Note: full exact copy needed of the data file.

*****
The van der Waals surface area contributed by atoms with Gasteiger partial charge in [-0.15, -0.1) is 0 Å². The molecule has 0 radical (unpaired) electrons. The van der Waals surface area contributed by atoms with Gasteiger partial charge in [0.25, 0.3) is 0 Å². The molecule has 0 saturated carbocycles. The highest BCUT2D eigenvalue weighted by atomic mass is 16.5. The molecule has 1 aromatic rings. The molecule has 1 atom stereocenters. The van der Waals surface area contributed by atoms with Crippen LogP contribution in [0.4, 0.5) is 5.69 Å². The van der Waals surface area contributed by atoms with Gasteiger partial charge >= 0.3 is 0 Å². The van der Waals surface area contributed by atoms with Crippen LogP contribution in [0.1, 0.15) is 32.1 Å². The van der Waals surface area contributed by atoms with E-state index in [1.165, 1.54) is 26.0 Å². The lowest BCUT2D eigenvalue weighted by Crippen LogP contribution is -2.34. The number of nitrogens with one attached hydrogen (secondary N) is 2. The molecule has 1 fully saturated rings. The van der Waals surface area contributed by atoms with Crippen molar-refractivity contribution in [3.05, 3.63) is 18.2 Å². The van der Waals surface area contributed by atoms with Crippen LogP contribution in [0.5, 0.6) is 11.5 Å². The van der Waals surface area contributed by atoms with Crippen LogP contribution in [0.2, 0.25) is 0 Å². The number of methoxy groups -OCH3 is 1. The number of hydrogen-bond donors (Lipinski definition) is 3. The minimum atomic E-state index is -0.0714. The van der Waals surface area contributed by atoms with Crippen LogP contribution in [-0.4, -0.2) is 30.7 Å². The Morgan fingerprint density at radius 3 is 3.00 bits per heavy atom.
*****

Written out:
The van der Waals surface area contributed by atoms with Gasteiger partial charge in [-0.15, -0.1) is 0 Å². The molecule has 0 radical (unpaired) electrons. The van der Waals surface area contributed by atoms with Gasteiger partial charge in [0.25, 0.3) is 0 Å². The molecule has 0 saturated carbocycles. The highest BCUT2D eigenvalue weighted by atomic mass is 16.5. The molecule has 1 aromatic rings. The molecule has 1 atom stereocenters. The van der Waals surface area contributed by atoms with Crippen LogP contribution in [0.4, 0.5) is 5.69 Å². The van der Waals surface area contributed by atoms with Gasteiger partial charge >= 0.3 is 0 Å². The van der Waals surface area contributed by atoms with Crippen LogP contribution in [0.1, 0.15) is 32.1 Å². The van der Waals surface area contributed by atoms with E-state index in [1.165, 1.54) is 26.0 Å². The lowest BCUT2D eigenvalue weighted by Crippen LogP contribution is -2.34. The number of nitrogens with one attached hydrogen (secondary N) is 2. The molecule has 1 fully saturated rings. The van der Waals surface area contributed by atoms with Crippen molar-refractivity contribution in [3.05, 3.63) is 18.2 Å². The van der Waals surface area contributed by atoms with Crippen LogP contribution in [0.5, 0.6) is 11.5 Å². The van der Waals surface area contributed by atoms with Crippen LogP contribution in [0.2, 0.25) is 0 Å². The number of methoxy groups -OCH3 is 1. The number of hydrogen-bond donors (Lipinski definition) is 3. The minimum atomic E-state index is -0.0714. The van der Waals surface area contributed by atoms with Crippen LogP contribution in [-0.4, -0.2) is 30.7 Å². The Morgan fingerprint density at radius 3 is 3.00 bits per heavy atom.